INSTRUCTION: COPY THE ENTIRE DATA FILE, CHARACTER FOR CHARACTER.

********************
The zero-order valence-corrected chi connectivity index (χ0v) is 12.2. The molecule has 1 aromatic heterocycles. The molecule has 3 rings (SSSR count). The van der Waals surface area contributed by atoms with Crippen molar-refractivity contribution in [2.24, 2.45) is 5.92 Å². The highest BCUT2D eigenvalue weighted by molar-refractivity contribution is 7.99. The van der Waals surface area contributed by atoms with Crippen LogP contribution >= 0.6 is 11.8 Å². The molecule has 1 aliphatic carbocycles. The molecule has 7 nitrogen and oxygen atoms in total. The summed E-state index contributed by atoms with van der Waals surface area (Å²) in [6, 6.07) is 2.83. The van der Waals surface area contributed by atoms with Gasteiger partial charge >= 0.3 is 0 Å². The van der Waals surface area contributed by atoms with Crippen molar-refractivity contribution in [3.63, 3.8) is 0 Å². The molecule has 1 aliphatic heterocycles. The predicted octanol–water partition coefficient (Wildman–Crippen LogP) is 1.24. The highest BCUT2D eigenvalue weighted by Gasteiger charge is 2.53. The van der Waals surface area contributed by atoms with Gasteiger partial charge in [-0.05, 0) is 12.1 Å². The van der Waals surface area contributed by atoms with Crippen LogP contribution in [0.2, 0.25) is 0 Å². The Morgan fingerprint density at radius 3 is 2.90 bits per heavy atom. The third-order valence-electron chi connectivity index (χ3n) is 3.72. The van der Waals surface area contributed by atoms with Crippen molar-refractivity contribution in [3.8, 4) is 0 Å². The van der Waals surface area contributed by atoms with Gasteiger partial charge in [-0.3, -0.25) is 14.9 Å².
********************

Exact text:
The zero-order valence-corrected chi connectivity index (χ0v) is 12.2. The molecule has 1 aromatic heterocycles. The molecule has 3 rings (SSSR count). The van der Waals surface area contributed by atoms with Crippen molar-refractivity contribution in [2.24, 2.45) is 5.92 Å². The highest BCUT2D eigenvalue weighted by molar-refractivity contribution is 7.99. The van der Waals surface area contributed by atoms with Crippen LogP contribution >= 0.6 is 11.8 Å². The molecule has 1 aliphatic carbocycles. The molecule has 7 nitrogen and oxygen atoms in total. The summed E-state index contributed by atoms with van der Waals surface area (Å²) in [6, 6.07) is 2.83. The van der Waals surface area contributed by atoms with Gasteiger partial charge >= 0.3 is 0 Å². The van der Waals surface area contributed by atoms with Crippen molar-refractivity contribution in [3.63, 3.8) is 0 Å². The molecule has 1 aliphatic heterocycles. The predicted octanol–water partition coefficient (Wildman–Crippen LogP) is 1.24. The highest BCUT2D eigenvalue weighted by Gasteiger charge is 2.53. The van der Waals surface area contributed by atoms with Gasteiger partial charge in [-0.05, 0) is 12.1 Å². The van der Waals surface area contributed by atoms with Crippen LogP contribution in [0.2, 0.25) is 0 Å². The Morgan fingerprint density at radius 3 is 2.90 bits per heavy atom. The third-order valence-electron chi connectivity index (χ3n) is 3.72. The van der Waals surface area contributed by atoms with Crippen molar-refractivity contribution in [3.8, 4) is 0 Å². The van der Waals surface area contributed by atoms with Gasteiger partial charge in [-0.3, -0.25) is 14.9 Å².